"A weekend in England."
"At this time of year? Forget it. I'll take Iskenderun if Antakya is all booked up, but..."
"Nur! Will you listen?"
She should have expected that. Walking back to the cheap divan against the wall, she sat down. This place got shabbier each time they met, but neither of them came for the decor. She folded her arms on her chest, leaned back against the pillows, and eyeballed Paul Morel. "I'm listening."
"Brussels got a communique from our Washington Bureau. About investment of suspected terrorist funds." Ha! Paul knew that would get her attention. Nur acknowledged with a nod and he went on. "They want someone to check on things.."
"There's no one in the UK?" There was a catch. She knew it.
"No one with your strength. It's you or a bulldozer."
"You know how to pay compliments! A bulldozer!"
"Nur, I saw you stop a forklift."
A tactical mistake on her part. "Alright, so I can stop moving machinery with my bare hands. What have these terrorists been buying up? Old factories?"
"A prehistoric stone circle."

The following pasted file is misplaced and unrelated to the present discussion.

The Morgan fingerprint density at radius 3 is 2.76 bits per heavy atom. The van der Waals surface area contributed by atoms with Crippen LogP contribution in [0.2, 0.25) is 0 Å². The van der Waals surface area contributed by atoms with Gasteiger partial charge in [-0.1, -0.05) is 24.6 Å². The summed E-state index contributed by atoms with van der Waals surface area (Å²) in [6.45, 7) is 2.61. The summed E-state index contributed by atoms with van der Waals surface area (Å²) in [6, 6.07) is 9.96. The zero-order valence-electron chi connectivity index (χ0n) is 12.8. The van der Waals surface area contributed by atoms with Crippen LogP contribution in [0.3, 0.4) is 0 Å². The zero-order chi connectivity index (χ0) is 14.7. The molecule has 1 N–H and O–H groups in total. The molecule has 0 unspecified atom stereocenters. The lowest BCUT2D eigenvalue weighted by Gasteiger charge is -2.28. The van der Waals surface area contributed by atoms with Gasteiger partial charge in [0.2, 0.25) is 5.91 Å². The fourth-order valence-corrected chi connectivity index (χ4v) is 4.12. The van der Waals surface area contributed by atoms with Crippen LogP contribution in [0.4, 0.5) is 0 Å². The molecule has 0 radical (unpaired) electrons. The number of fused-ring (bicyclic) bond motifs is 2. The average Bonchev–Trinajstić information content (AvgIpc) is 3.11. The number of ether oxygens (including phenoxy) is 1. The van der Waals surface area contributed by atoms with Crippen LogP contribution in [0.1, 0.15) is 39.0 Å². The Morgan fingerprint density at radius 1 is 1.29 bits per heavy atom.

Damn good thing she was sitting down. Anyone but Paul, she'd have thought was joking, but Paul didn't have a humorous bone in his body. "You can't just buy them! They're historical monuments, national treasures." Would be like buying up the Dolmabaçe Palace or the Topkapi. "Aren't they owned by the government?"
"Most of them."
"But one just happened to be up for sale, and was bought by a suspect group?"
He nodded. "Should I send out for tea?"
"Coffee, Paul and very sweet." She didn't miss the glint of satisfaction in his eyes, as he turned to the telephone. He'd hooked her and they both knew it.
"In the name of the Special Investigations Agency, thank you," Paul said as he put down the phone.
"Just a weekend job, eh? Good! I have a dinner engagement on Monday."
He gave a flicker of a smile. "Hollrigg is a megalithic stone circle on the edge of the North Yorkshire Moors. Until a year ago it belonged to a local family. One of only two privately owned megaliths in the UK. Recently the aging owner-she was well over eighty I believe-put it up for sale, hoping a local preservation group would raise the money. A business consortium bought it, preempting the proposed arrangement, and paying about five times the asking price."